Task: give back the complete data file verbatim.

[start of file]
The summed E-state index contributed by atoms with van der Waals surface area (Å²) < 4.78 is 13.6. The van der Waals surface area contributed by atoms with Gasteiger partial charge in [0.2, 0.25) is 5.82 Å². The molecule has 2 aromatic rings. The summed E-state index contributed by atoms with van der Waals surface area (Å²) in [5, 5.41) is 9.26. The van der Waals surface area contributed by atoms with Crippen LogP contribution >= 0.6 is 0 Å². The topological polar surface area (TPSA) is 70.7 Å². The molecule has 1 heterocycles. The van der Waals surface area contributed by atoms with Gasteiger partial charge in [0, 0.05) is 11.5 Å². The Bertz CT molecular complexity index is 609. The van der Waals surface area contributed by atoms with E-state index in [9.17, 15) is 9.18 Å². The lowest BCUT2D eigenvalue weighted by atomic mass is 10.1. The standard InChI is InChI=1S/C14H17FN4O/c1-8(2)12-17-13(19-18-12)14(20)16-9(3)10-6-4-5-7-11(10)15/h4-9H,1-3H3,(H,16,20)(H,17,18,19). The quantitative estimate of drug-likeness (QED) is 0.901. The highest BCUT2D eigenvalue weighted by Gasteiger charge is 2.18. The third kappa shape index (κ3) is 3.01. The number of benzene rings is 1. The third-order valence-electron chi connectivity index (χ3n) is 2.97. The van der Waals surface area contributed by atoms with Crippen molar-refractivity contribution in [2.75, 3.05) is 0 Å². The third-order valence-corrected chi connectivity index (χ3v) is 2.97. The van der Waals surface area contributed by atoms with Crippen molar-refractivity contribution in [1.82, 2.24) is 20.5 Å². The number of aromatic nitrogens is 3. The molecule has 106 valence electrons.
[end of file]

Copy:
The summed E-state index contributed by atoms with van der Waals surface area (Å²) < 4.78 is 13.6. The van der Waals surface area contributed by atoms with Gasteiger partial charge in [0.2, 0.25) is 5.82 Å². The molecule has 2 aromatic rings. The summed E-state index contributed by atoms with van der Waals surface area (Å²) in [5, 5.41) is 9.26. The van der Waals surface area contributed by atoms with Crippen LogP contribution >= 0.6 is 0 Å². The topological polar surface area (TPSA) is 70.7 Å². The molecule has 1 heterocycles. The van der Waals surface area contributed by atoms with Gasteiger partial charge in [0, 0.05) is 11.5 Å². The Bertz CT molecular complexity index is 609. The van der Waals surface area contributed by atoms with E-state index in [9.17, 15) is 9.18 Å². The lowest BCUT2D eigenvalue weighted by atomic mass is 10.1. The standard InChI is InChI=1S/C14H17FN4O/c1-8(2)12-17-13(19-18-12)14(20)16-9(3)10-6-4-5-7-11(10)15/h4-9H,1-3H3,(H,16,20)(H,17,18,19). The quantitative estimate of drug-likeness (QED) is 0.901. The highest BCUT2D eigenvalue weighted by Gasteiger charge is 2.18. The third kappa shape index (κ3) is 3.01. The number of benzene rings is 1. The third-order valence-electron chi connectivity index (χ3n) is 2.97. The van der Waals surface area contributed by atoms with Crippen molar-refractivity contribution in [2.75, 3.05) is 0 Å². The third-order valence-corrected chi connectivity index (χ3v) is 2.97. The van der Waals surface area contributed by atoms with Crippen molar-refractivity contribution in [1.82, 2.24) is 20.5 Å². The number of aromatic nitrogens is 3. The molecule has 106 valence electrons.